Patent ruling causes ripples

New Zealand programmers look to be safe from a Washington court ruling which threatens Microsoft SQL Server developers worldwide, although those who've done work for overseas markets could be liable.

New Zealand programmers look to be safe from a Washington court ruling which threatens Microsoft SQL Server developers worldwide, although those who've done work for overseas markets could be liable.

The judgement covers a licensing agreement between Microsoft and Washington-based Timeline, which allowed Microsoft to use Timeline’s patented technology in SQL Server 7.0.

The Washington Superior Court of King County found that the 1999 licensing agreement limits Microsoft’s ability to “sub-license” the patented technology to developers, partners and ISVs.

Now Timeline is claiming that developers who used the technology could be liable to pay it licensing fees.

Intergen head Tony Stewart says the Wellington software developer has been looking carefully at the case.

The technology in question relates to the design and use of data marts and data warehouses and is protected by three US patents held by Timeline.

“On the face of it, it looks like it does affect us but it’s difficult to determine what that impact would be until we get some analysis done,” Stewart says.

Intergen has done work for customers creating data warehouses and OLAP cubes.

However, Simpson Grierson intellectual property partner Earl Gray says New Zealand developers would only be affected if Timeline had taken out patents in New Zealand.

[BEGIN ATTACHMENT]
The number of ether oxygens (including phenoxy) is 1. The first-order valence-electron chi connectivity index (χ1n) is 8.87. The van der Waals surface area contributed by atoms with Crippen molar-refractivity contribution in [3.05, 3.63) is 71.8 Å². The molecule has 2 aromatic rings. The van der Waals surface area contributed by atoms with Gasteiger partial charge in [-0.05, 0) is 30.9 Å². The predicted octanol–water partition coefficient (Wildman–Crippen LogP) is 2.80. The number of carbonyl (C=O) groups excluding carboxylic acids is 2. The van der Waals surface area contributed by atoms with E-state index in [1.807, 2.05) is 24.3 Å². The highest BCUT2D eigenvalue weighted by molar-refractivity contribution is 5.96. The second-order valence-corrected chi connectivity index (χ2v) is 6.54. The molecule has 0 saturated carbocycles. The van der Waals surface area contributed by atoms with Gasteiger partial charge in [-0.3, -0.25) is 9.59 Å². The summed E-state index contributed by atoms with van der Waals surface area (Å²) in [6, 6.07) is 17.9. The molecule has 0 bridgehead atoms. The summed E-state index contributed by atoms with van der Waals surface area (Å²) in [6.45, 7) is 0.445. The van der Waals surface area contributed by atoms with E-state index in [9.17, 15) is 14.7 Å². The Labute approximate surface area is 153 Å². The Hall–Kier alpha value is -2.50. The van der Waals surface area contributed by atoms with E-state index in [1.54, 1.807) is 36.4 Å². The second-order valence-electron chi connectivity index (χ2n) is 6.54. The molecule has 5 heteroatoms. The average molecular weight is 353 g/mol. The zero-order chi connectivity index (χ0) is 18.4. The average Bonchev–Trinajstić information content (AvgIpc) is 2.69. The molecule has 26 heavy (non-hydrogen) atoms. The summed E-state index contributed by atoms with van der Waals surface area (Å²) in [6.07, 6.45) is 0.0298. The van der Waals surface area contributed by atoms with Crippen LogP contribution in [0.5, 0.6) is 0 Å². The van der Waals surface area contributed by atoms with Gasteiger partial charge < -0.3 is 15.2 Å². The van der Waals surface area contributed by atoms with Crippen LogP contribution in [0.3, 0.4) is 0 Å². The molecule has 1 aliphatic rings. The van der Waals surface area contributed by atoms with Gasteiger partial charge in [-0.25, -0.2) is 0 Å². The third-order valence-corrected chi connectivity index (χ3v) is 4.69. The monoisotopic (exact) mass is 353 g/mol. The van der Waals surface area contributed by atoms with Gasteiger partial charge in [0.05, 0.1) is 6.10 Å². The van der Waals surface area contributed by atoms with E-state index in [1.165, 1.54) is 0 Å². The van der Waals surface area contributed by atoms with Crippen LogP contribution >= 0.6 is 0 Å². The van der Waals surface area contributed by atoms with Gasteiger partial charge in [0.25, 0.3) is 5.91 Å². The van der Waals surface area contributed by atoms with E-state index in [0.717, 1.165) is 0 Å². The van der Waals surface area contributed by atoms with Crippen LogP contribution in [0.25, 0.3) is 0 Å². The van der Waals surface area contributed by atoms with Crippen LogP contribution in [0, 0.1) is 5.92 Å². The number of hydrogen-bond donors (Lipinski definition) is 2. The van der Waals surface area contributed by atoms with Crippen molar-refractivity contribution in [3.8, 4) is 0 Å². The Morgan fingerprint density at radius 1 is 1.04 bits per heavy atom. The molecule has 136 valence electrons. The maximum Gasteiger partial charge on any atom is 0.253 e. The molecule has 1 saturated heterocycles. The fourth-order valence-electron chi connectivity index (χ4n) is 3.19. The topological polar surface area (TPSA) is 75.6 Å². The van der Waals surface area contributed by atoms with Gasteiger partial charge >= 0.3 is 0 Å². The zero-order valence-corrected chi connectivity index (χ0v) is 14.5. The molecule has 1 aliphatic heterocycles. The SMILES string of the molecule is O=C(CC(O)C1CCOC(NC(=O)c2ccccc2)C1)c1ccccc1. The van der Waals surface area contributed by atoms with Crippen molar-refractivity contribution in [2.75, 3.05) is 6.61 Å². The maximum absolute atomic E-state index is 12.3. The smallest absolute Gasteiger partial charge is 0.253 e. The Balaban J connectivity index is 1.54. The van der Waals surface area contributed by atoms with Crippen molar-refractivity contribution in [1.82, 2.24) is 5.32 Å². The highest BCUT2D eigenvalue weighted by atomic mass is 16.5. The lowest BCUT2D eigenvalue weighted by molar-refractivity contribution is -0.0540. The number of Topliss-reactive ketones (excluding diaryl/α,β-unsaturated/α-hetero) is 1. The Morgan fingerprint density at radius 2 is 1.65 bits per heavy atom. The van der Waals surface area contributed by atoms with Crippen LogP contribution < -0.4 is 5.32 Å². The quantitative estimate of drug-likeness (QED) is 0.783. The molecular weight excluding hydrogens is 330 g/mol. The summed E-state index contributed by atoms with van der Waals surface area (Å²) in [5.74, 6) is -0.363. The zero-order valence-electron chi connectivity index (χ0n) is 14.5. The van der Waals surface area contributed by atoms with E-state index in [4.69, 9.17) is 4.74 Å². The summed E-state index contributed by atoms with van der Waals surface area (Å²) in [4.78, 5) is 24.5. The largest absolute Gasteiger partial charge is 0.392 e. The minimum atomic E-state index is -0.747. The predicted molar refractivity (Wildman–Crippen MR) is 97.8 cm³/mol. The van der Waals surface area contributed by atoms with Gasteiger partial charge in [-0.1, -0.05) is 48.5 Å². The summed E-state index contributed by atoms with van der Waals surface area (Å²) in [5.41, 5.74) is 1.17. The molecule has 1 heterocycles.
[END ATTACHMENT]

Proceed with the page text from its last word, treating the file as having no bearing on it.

An initial search revealed that no patents had been taken out in New Zealand under the name of Timeline, although the company could have done so under another name.

“Every patent is territorial and the ones they’re talking about are for the US only. Not everyone would bother to get a patent in New Zealand,” says Gray.

However, Timeline does claim to have interests in Australia. Gray says New Zealand developers who have done work there or in other overseas markets covered by Timeline patents would have to assess their risk.

The dispute goes back to 1999 when Microsoft asked the Washington court to affirm that under the terms of the licensing agreement with Timeline, Microsoft’s customers and partners are entitled to sub-license Timeline’s patented technology at no charge to develop their own applications.

In Microsoft’s interpretation of its licence with Timeline, published in a press release at the time, “all users of Microsoft SQL Server 7, Office 2000 and other Microsoft products that utilise this type of technology are unencumbered by Timeline’s patents”.

Timeline had a different interpretation of the licence. It argued that at the time the agreement “clearly distinguishes between users of Microsoft products who may employ Timeline technology, and certain third-party software developers to whom Microsoft may not sub-license”.

The recent judgement confirmed that Microsoft’s right to sub-license Timeline’s technology was “substantially limited” and means that some SQL Server users may be liable to pay Timeline for use of its new technology, according to Timeline.

Timeline says a licence to its technology ranges from $US250,000 to $US5 million, depending on the size of the licence and how the technology is used. Gray says it comes down to whether developers are potentially infringing the patent. That depends on the scope of the monopoly granted by the patent -- does it cover anything which an SQL developer might do; and whether that monopoly is a valid monopoly having regard to what was around at the time that the patent was applied for. If it is very broad there will be some question over whether that broadness is appropriate.

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